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Violin solo, chamber orchestra 1-(Picc)-1 (E.H.)-1 (Bass Clar)-1 (CBsn), 1-1-1-0, Percussion (1 or 2 players), piano (doubles on harpsichord & celesta), strings.
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Chamber Concerto VI: Mr. Jefferson for solo violin and chamber orchestra is built on references to, and associations with, the figure of Thomas Jefferson. It is dedicated to violinist Peter Sheppard Skaerved, who first stimulated my interest in Jefferson’s musical connections. In composing the work, I focused on four specific links to Jefferson.

(a) The formal structure, in five connected movements, is meant to reflect Jeffersonian architecture: the symmetrical balancing of components on either side of a central structure. Thus the middle (third) movement is balanced on either side, with movements  I-V, and II-IV, of identical durations.

(b) The piece makes use of motives based on musical spellings, using the letters A through G plus the German H and S and solfege syllables. The most prominent motive of this type is based on the pitches THOMAS EFFERSO. There are musical spellings of many other names as well – including that of violinist Peter Sheppard Skaerved.

(c) There are many quoted fragments of 18th century music associated with 7 Jefferson – works that he kept in his music library, works that he performed, and/or works which were composed by a person very close to him. (d) The five movements – all connected -- provide programmatic commentaries on this remarkable historic figure. In order, the movements are:

(1) The Inventor, which celebrates TJ’s remarkable skill at designing machines. Among the many objects he either created or improved upon: the swivel chair, plow, automatic writing polygraph, clock, dumbwaiter and sundial. This movement introduces the Jefferson-spelling motive, reference to Bach Inventions, and a four-note motive—the motive of “Uranus the Magician” in Holst’s The Planets.

(2) The Violin, honoring TJ’s passion for music and his devotion to the violin. He owned several instruments (one of which was a 17th century Amati), practiced three hours a day as a young man, and maintained a large library of scores including works by Vivaldi, Corelli, Handel and Haydn. This movement places the violin soloist in sharp focus; near its close, the soloist plays fragments from works which were in Jefferson’s library.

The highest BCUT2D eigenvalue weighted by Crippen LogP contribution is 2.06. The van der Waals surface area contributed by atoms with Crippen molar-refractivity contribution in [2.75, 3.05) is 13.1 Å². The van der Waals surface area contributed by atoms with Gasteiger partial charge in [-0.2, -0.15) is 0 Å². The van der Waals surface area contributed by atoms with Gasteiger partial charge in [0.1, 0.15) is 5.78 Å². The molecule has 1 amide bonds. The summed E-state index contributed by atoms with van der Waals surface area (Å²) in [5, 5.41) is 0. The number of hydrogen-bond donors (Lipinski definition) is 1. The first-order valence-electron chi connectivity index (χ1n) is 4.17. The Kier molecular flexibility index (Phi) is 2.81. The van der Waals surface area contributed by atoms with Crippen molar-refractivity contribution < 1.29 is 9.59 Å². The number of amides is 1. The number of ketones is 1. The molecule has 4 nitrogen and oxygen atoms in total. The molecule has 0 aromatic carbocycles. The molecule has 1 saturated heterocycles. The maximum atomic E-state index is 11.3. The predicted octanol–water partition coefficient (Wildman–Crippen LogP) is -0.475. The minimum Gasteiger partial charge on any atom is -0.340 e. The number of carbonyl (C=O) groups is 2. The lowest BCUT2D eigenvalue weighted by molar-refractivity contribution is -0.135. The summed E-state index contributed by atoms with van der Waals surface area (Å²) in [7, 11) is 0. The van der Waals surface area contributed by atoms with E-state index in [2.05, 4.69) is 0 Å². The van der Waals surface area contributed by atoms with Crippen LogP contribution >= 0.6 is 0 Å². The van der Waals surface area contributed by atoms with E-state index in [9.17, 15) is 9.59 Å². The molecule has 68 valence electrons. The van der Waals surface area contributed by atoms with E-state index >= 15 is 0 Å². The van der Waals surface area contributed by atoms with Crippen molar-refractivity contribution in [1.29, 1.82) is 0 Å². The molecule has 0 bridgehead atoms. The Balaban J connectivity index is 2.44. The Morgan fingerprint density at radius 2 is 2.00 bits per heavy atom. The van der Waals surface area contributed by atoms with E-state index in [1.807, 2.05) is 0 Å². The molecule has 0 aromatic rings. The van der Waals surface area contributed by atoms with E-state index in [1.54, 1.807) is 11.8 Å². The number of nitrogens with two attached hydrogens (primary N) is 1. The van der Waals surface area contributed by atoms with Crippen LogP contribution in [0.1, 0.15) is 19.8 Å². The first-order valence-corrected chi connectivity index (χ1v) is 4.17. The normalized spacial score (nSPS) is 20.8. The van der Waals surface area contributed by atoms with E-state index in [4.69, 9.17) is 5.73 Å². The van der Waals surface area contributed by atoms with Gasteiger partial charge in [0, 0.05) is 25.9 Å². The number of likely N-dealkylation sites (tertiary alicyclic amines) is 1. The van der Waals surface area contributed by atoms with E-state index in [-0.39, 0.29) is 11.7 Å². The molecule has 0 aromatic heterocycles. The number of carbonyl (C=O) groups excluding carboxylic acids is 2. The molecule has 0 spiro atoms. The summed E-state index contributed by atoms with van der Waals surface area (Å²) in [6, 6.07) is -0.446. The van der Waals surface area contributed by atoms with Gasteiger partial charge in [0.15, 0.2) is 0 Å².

(3) Garden, reflecting Jefferson’s devotion to horticulture. In typical Enlightenment fashion, he was insatiably curious about the workings of nature, and cultivated a great variety of fruits, vegetables, trees and flowers at Monticello. The music becomes “flowery,” with special emphasis on ornaments, embellishments and tiny motives that undergo a growth process.

 (4) The Letter, which refers to TJ’s correspondence with Mariah Cosway, the great love of his later life.  Cosway was an accomplished painter, flutist and composer – and (unfortunately) married. Here the concerto becomes more overtly Romantic in style – chromatic, orchestrally lush and curiously Wagnerian. Fragments of Cosway’s own music for flute and harpsichord surface within the texture.

 (5) The Portrait, last of the five connected movements, stands for Gilbert Stuart’s portrait of Jefferson which hangs in the Bowdoin College Museum of Art. James Bowdoin III commissioned the Jefferson portrait and then willed it to the newly founded College which bore his family name. This movement serves as the Recapitulation of all that has gone before –culminating in an emphatic return of Holst’s four-note “magician” figure, a fitting epitaph for a remarkable man. ---Elliott Schwartz


Version of this work for reduced forces (1 percussion, no celesta) prepared by the composers for the 2012 performance at Symphony Space.

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